Accessible website: 7 steps to better accessibility and SEO performance
Web accessibility enables people with physical and/or mental disabilities to use the Internet with as few barriers as possible. But to make a website accessible, many different factors must be taken into account.
However, there are a few small adjusting screws that not only make a website more inclusive, but also serve search engine optimization (SEO).
7 steps you shall take
The following points have a positive effect on digital accessibility and at the same time can lead to a better ranking of the website, which in turn ideally expands the target group and increases the site's traffic. A real win-win situation.
1. Clean structure of the website
A clean HTML structure and proper semantics are the foundation for a well-performing and inclusive website. This is because if a site is structured in a sensible way, search engines can easily understand what kind of information and content is present and how it needs to be processed.
However, this doesn't just apply to search engine crawlers - programs that crawl and index websites. Assistive technologies such as screen readers, which read the content of websites aloud to users with visual impairments, also depend on websites being well structured. For example, the better the content is presented, the easier it is for the screen reader to distinguish between a list and normal continuous text.
2. Clearly formulated headings in the correct order
Structure and semantics should also be taken into account for headings. Because mistakes often happen here - although from a technical point of view only two rules need to be followed:
- Only one H1 must and may be defined on a page.
- All headings must be placed in the correct order. For example, an H2 may not be followed by an H4 without an H3 also having been defined first.
The search engine tries to create a factual context from the headings and the subordinate content to which the page can be ranked - i.e. placed in the search results of a search engine.
Headings as a navigation aid
The meaning of headings for assistive technologies is somewhat different. For example, users can navigate back and forth between headings and thus jump directly to specific content on a website. Here, too, headings that are valuable in terms of content and correctly labeled in terms of hierarchy are desirable.
3. Correct labeling of links and buttons
Both from an SEO point of view and with regard to web accessibility, a lot can be optimized using buttons and links. The following list summarizes the most important points:
- Correct distinction between a button (
<button>) and a link (
- Link and button texts with valuable content
- Links and buttons should be clickable and also imply this visually
- Visual highlighting when navigating through the page with "Tab"
- Links and buttons should have an aria-label or a title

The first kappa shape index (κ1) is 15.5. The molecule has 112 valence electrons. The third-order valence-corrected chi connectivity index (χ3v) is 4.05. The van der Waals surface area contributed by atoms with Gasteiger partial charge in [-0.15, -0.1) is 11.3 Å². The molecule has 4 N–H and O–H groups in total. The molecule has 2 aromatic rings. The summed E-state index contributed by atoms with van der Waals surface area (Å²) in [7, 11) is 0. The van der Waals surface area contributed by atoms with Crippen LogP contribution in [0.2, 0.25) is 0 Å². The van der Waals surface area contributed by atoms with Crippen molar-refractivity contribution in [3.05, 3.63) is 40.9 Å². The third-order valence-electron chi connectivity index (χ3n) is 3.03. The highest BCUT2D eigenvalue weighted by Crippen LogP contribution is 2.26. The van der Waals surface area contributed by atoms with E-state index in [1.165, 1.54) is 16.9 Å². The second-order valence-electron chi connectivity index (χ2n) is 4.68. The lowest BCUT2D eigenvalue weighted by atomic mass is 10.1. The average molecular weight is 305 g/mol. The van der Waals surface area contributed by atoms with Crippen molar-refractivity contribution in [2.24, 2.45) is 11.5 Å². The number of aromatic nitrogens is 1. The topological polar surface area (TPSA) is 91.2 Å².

4. Loading speed
As soon as a website takes too long to load, visitors bounce and this is reflected negatively in the SEO ranking. The most important factors for a fast loading speed are, among others, good caching and the correct dimensioning of images in modern formats. Furthermore, no unnecessary scripts or CSS files should be loaded that are not needed on the page.
Furthermore, it is recommended that the server should use the http/2 protocol. This can be easily tested at: https://http2.pro/
5. Images and SVGs
Optimizing images is not only an important issue regarding loading speed and SEO, but also for the accessibility of a website. For example, images and SVGs should be optimized for people with impaired vision so as not to present a barrier.
When words say what pictures cannot
Probably the most important tools for this are the alt attribute for images and the title tag for SVGs. A short description is stored there. This not only helps users with screen readers to understand what is being displayed. Search engines can also understand the context more easily and better classify the displayed content.
Purely decorative images and SVGs can and should be hidden from the screen reader with aria attributes, as they do not provide any added value.
This point is also important for SEO as well as for accessibility. The sitemap can help search engines to index all existing pages. Only then can a page be found in Google search.
In addition to indexing, the sitemap helps users with disabilities get an overview of all pages and navigate back and forth between them. This way, no one has to fight their way through complex navigation structures with the keyboard.
7. Page title
The page title is set by the meta title and defines which title will be displayed in Google search as well as at the top of the tab.
As an official ranking factor, a meaningful title is not only essential for search engine optimization, but also for the orientation of screen reader users. This allows them to quickly distinguish between open tabs and select the page they are looking for.
More accessibility and SEO performance for your website
Would you like to know where your website still has potential for improvement in the area of SEO or do you have questions on the subject of web accessibility?